India still losing fight against child pneumonia, diarrhoea epidemics

It is World Pneumonia Day 2016, and India stands pretty much where it stood last year — right on top of the charts with a total of 2,96,279 deaths from pneumonia and diarrhoea, the tally being just short of last year’s figure of 2,97,114 deaths, and the nation desperately needs to reduce those numbers.

The Pneumonia and Diarrhoea Progress Report published annually by the International Vaccine Access Center (IVAC) at the Johns Hopkins Bloomberg School of Public Health, puts India at the top of the list of 15 nations, as it did last year, and the years before.

The report, however, does indicate some consolation can be found in the fact that India is among the 12 nations that have improved their Global Action Plan for the Prevention and Control of Pneumonia and Diarrhoea (GAPPD) score this year.

The report says: “The rate of all-cause mortality in this age group has been cut by more than half worldwide since 1990, from 91 deaths per 1,000 live births to 43 in 2015. Although this is an enormous achievement, pneumonia and diarrhoea’s contribution to under-5 deaths remains stubbornly high.

In 2015, these two diseases together were responsible for nearly one of every four deaths that occurred in children under five.”

Nearly 15 years after the introduction of the pneumococcal conjugate vaccines in 2000, five countries among those with the highest pneumonia burden — India, Indonesia, Chad, China and Somalia — are still not using the vaccine in their routine immunisation programmes, the report noted.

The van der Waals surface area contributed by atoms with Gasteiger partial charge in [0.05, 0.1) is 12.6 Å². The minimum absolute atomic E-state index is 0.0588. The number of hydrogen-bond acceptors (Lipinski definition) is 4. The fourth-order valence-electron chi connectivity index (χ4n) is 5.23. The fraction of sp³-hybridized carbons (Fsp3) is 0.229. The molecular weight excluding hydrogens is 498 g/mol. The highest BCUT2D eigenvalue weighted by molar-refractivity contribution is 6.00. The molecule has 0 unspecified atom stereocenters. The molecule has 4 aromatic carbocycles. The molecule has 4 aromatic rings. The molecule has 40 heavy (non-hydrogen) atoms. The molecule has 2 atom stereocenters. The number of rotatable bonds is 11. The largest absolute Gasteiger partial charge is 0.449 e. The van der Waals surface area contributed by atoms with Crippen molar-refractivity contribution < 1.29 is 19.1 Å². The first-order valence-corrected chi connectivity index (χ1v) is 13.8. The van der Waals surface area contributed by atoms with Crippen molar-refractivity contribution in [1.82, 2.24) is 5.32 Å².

Partial introduction

India recently announced a partial introduction of the vaccine in five states (Bihar, Uttar Pradesh, Rajasthan and Madhya Pradesh and Himachal Pradesh) from 2017.

Union Health Minister J.P. Nadda, speaking earlier this week, said: “Adding life-saving vaccines such as PCV (pneumococcal conjugate) and rotavirus to our immunisation programme will not only improve the health of our children but will also reduce hospitalisation and other conditions associated with diarrhoea and pneumonia, such as malnutrition and delayed physical and mental development among children.”

India introduced rotavirus vaccines in four States in 2015. In addition to thinking of vaccines, the report points out other simple proven interventions in order to prevent these deaths, including antibiotics, exclusive breastfeeding, and access to treatment and care.

Also urging nations to go beyond business as usual, it chronicles innovations that help speed up the process and better chase the goal of cutting down the number of preventable child deaths.

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Printable version | Aug 2, 2021 3:57:50 AM |

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